"Valentine" is a show that springs like Athena from the head of Zeus every time some poor screenwriter, trapped and penniless on Laurel Canyon, looks up and says, "Oh wow, there's an actual community called Mount Olympus. Wouldn't it be funny if some of the Greek gods actually lived there? You know, modern versions, but with all the sex and bickering and power plays?"
I swear this happens six or seven times a week, depending on traffic. Mercifully, the idea doesn't usually make it past Sunset much less a studio exec. To say "Valentine," which premieres at 8 p.m. Sunday, is terrible does not do justice to either the show or the word "terrible." I suggest we just go ahead and make it a drinking game right now. Everyone pick a character, and whenever that character says the world "love," you drink. Or leave the room. Whichever works for you.
Here at Mount Olympus in Hollywood live the Valentines. There's Grace (Jaime Murray), commonly known as Aphrodite; Danny (Kristoffer Polaha) a.k.a. Eros; Phoebe (Autumn Reeser), the family Sibyl; and their friend Hercules (Robert Baker), going by his middle name, Leo. Grace's ex, Ray (Patrick Fabian), is also on premises, though often in his workshop because he is Hephaestus, god of blacksmiths.
Not surprisingly, the Valentines are in the business of love -- their mission is to find thwarted soul mates and get them together.
To be fair, this is an almost impossible situation in which to put an actor. Matchmaking shows are dangerous enough, but the only person who can play a reasonably believable Higher Power is Morgan Freeman, and he's monotheistic, which changes everything. The Greek gods were humans writ large -- they pouted and quarreled, boasted and stole, raped and then turned their victims into swans. As Grace, Murray certainly looks the part, all alabaster skin, raven hair and knowing eyes. Anyone who saw her turn as the psycho arsonist Lila on last season's "Dexter" knows she can act, but here she is forced to vamp in a way that is simply excruciating. Also, way too many hot-tub scenes.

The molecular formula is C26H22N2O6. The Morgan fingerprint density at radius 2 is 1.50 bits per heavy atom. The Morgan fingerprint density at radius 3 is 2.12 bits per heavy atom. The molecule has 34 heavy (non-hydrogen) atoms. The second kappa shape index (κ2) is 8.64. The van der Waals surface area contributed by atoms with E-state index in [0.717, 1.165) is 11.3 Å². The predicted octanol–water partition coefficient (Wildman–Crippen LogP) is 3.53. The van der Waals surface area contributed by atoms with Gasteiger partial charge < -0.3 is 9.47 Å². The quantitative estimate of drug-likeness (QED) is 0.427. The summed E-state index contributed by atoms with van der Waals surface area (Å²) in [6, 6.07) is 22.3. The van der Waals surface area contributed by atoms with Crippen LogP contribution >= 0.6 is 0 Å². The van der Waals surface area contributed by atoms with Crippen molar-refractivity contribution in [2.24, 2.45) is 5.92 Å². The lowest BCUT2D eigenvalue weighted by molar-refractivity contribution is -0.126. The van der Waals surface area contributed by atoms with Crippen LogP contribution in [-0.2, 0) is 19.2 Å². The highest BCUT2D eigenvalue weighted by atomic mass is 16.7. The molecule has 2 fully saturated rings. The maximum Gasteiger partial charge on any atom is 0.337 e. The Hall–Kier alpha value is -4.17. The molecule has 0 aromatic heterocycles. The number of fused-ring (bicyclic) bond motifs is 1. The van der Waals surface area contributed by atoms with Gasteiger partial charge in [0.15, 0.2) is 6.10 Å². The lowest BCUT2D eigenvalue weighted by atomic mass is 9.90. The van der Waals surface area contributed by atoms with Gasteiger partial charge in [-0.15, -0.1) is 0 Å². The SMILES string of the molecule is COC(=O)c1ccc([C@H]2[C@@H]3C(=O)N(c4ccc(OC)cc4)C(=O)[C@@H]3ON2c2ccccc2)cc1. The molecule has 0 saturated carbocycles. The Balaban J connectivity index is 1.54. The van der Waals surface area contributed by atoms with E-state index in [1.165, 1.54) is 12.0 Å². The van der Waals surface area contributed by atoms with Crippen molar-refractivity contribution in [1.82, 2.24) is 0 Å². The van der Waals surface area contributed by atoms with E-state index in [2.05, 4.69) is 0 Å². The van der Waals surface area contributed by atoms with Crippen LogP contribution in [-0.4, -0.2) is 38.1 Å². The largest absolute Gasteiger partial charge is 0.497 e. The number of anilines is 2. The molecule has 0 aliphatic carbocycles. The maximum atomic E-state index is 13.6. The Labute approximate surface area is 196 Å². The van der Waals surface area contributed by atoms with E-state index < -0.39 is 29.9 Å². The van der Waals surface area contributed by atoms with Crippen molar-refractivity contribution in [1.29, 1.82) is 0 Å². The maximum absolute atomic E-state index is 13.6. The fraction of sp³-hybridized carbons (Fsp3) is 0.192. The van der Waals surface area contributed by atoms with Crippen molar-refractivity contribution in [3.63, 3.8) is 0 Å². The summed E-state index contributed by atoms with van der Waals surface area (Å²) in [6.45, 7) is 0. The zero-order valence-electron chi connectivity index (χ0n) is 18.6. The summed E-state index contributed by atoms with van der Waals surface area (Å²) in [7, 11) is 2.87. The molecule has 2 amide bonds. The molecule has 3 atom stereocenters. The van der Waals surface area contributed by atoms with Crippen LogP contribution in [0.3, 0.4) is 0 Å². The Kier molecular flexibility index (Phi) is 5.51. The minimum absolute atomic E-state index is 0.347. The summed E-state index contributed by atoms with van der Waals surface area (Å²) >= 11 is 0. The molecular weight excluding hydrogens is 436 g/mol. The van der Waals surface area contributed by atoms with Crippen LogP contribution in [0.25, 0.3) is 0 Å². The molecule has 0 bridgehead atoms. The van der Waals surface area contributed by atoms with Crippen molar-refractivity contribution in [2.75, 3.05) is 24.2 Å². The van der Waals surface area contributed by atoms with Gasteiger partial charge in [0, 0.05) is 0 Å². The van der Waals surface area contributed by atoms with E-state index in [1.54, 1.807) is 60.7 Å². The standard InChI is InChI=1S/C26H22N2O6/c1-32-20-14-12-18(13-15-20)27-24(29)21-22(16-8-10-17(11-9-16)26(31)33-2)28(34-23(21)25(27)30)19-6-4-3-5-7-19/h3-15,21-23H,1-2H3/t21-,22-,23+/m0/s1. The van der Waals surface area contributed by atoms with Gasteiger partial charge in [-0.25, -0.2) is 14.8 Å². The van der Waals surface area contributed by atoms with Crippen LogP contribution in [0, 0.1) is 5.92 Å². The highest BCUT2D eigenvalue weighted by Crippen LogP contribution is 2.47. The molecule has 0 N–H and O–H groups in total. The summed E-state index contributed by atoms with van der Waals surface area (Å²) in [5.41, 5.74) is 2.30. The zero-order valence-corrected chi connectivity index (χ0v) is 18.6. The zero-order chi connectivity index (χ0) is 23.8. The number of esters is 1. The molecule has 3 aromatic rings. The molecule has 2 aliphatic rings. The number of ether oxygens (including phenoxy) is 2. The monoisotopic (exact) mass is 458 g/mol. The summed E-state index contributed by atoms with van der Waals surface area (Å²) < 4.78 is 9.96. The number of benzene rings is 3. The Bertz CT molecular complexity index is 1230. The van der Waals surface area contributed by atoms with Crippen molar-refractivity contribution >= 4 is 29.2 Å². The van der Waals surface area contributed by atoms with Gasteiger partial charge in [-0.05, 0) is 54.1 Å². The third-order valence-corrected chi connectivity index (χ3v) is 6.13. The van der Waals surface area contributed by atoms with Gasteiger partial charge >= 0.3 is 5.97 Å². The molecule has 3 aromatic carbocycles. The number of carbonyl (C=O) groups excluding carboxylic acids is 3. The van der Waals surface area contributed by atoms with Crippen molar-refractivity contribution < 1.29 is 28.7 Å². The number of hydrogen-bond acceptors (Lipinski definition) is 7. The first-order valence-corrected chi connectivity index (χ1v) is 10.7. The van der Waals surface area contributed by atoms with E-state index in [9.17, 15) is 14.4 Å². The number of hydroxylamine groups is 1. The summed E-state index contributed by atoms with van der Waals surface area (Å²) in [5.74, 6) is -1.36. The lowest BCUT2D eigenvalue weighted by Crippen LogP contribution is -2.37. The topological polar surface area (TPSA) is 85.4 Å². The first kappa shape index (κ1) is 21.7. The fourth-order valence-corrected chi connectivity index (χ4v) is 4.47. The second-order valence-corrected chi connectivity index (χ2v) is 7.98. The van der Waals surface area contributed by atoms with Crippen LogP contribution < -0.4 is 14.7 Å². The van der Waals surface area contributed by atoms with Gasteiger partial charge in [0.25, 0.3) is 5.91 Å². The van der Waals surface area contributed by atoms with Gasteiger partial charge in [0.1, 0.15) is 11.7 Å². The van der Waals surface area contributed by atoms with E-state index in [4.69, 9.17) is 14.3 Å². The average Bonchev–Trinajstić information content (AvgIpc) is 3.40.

With a dwindling clientele too immersed in online hook-ups to even think of finding a soul mate, Grace decides that the Valentines require reinvention. Enter Kate Providence (Providence, get it?), a romance-challenged romance writer (played by Christine Lakin) who is recruited to join the team and offer . . . I'm not sure what.
High jinks ensue, but they are flat and predictable, which is pretty unforgivable considering they're gods and all.
Where: the CW
When: 8 p.m. Sunday
Rating: TV-14-L (may be unsuitable for children under the age of 14, with an advisory for coarse language)